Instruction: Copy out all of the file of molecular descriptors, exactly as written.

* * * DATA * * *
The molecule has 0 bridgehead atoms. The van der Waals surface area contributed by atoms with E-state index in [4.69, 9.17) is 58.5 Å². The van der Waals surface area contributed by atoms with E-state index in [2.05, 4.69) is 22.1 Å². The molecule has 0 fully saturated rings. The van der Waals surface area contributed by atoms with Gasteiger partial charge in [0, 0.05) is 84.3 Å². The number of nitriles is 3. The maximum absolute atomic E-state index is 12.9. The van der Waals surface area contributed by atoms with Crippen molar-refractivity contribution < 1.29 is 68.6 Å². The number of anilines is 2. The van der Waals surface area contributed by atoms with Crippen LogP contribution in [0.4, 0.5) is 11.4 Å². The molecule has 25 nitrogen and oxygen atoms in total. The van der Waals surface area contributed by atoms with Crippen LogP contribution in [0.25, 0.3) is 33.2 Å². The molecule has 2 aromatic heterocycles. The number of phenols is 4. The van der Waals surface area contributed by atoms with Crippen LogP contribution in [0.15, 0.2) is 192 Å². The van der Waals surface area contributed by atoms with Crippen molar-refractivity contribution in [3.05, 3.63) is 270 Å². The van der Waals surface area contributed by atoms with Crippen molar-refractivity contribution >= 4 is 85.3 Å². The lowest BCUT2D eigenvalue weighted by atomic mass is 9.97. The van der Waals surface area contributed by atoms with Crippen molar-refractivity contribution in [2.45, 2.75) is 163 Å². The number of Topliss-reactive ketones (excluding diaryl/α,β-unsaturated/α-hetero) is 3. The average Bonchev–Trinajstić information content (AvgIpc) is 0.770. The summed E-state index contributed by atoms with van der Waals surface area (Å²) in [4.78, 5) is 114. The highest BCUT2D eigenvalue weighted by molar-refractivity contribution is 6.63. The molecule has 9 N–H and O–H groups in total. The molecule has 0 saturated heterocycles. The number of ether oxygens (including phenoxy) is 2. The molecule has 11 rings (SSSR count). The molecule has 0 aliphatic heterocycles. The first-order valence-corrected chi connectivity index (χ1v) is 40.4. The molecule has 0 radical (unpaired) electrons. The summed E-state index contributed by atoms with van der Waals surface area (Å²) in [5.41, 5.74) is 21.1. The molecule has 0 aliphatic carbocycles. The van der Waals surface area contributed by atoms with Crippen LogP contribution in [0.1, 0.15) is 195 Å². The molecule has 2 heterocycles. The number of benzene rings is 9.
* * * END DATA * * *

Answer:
The molecule has 0 bridgehead atoms. The van der Waals surface area contributed by atoms with E-state index in [4.69, 9.17) is 58.5 Å². The van der Waals surface area contributed by atoms with E-state index in [2.05, 4.69) is 22.1 Å². The molecule has 0 fully saturated rings. The van der Waals surface area contributed by atoms with Gasteiger partial charge in [0, 0.05) is 84.3 Å². The number of nitriles is 3. The maximum absolute atomic E-state index is 12.9. The van der Waals surface area contributed by atoms with Crippen molar-refractivity contribution < 1.29 is 68.6 Å². The number of anilines is 2. The van der Waals surface area contributed by atoms with Crippen LogP contribution in [0.4, 0.5) is 11.4 Å². The molecule has 25 nitrogen and oxygen atoms in total. The van der Waals surface area contributed by atoms with Crippen LogP contribution in [0.25, 0.3) is 33.2 Å². The molecule has 2 aromatic heterocycles. The number of phenols is 4. The van der Waals surface area contributed by atoms with Crippen LogP contribution in [0.15, 0.2) is 192 Å². The van der Waals surface area contributed by atoms with Crippen molar-refractivity contribution in [3.05, 3.63) is 270 Å². The van der Waals surface area contributed by atoms with Crippen molar-refractivity contribution >= 4 is 85.3 Å². The lowest BCUT2D eigenvalue weighted by atomic mass is 9.97. The van der Waals surface area contributed by atoms with Crippen molar-refractivity contribution in [2.45, 2.75) is 163 Å². The number of Topliss-reactive ketones (excluding diaryl/α,β-unsaturated/α-hetero) is 3. The average Bonchev–Trinajstić information content (AvgIpc) is 0.770. The summed E-state index contributed by atoms with van der Waals surface area (Å²) in [4.78, 5) is 114. The highest BCUT2D eigenvalue weighted by molar-refractivity contribution is 6.63. The molecule has 9 N–H and O–H groups in total. The molecule has 0 saturated heterocycles. The number of ether oxygens (including phenoxy) is 2. The molecule has 11 rings (SSSR count). The molecule has 0 aliphatic heterocycles. The first-order valence-corrected chi connectivity index (χ1v) is 40.4. The molecule has 0 radical (unpaired) electrons. The summed E-state index contributed by atoms with van der Waals surface area (Å²) in [5.41, 5.74) is 21.1. The molecule has 0 aliphatic carbocycles. The van der Waals surface area contributed by atoms with Crippen LogP contribution in [0.1, 0.15) is 195 Å². The molecule has 2 heterocycles. The number of benzene rings is 9.